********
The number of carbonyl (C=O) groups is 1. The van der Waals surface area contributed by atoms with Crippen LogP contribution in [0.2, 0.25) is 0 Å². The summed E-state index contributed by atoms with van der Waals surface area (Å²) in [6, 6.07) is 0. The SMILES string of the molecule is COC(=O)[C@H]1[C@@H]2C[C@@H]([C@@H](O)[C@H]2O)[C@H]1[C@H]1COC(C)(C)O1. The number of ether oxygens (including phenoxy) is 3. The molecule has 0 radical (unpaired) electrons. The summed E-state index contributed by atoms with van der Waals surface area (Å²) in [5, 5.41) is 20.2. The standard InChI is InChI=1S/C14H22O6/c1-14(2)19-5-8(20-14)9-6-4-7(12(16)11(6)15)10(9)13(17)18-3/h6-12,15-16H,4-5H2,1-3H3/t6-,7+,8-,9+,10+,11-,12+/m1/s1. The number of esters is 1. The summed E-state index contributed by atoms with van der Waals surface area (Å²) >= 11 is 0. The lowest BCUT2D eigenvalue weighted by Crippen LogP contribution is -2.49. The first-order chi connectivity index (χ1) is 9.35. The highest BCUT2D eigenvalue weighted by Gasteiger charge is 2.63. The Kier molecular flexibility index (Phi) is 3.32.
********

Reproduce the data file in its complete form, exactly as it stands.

The number of carbonyl (C=O) groups is 1. The van der Waals surface area contributed by atoms with Crippen LogP contribution in [0.2, 0.25) is 0 Å². The summed E-state index contributed by atoms with van der Waals surface area (Å²) in [6, 6.07) is 0. The SMILES string of the molecule is COC(=O)[C@H]1[C@@H]2C[C@@H]([C@@H](O)[C@H]2O)[C@H]1[C@H]1COC(C)(C)O1. The number of ether oxygens (including phenoxy) is 3. The molecule has 0 radical (unpaired) electrons. The summed E-state index contributed by atoms with van der Waals surface area (Å²) in [5, 5.41) is 20.2. The standard InChI is InChI=1S/C14H22O6/c1-14(2)19-5-8(20-14)9-6-4-7(12(16)11(6)15)10(9)13(17)18-3/h6-12,15-16H,4-5H2,1-3H3/t6-,7+,8-,9+,10+,11-,12+/m1/s1. The number of esters is 1. The summed E-state index contributed by atoms with van der Waals surface area (Å²) >= 11 is 0. The lowest BCUT2D eigenvalue weighted by Crippen LogP contribution is -2.49. The first-order chi connectivity index (χ1) is 9.35. The highest BCUT2D eigenvalue weighted by Gasteiger charge is 2.63. The Kier molecular flexibility index (Phi) is 3.32.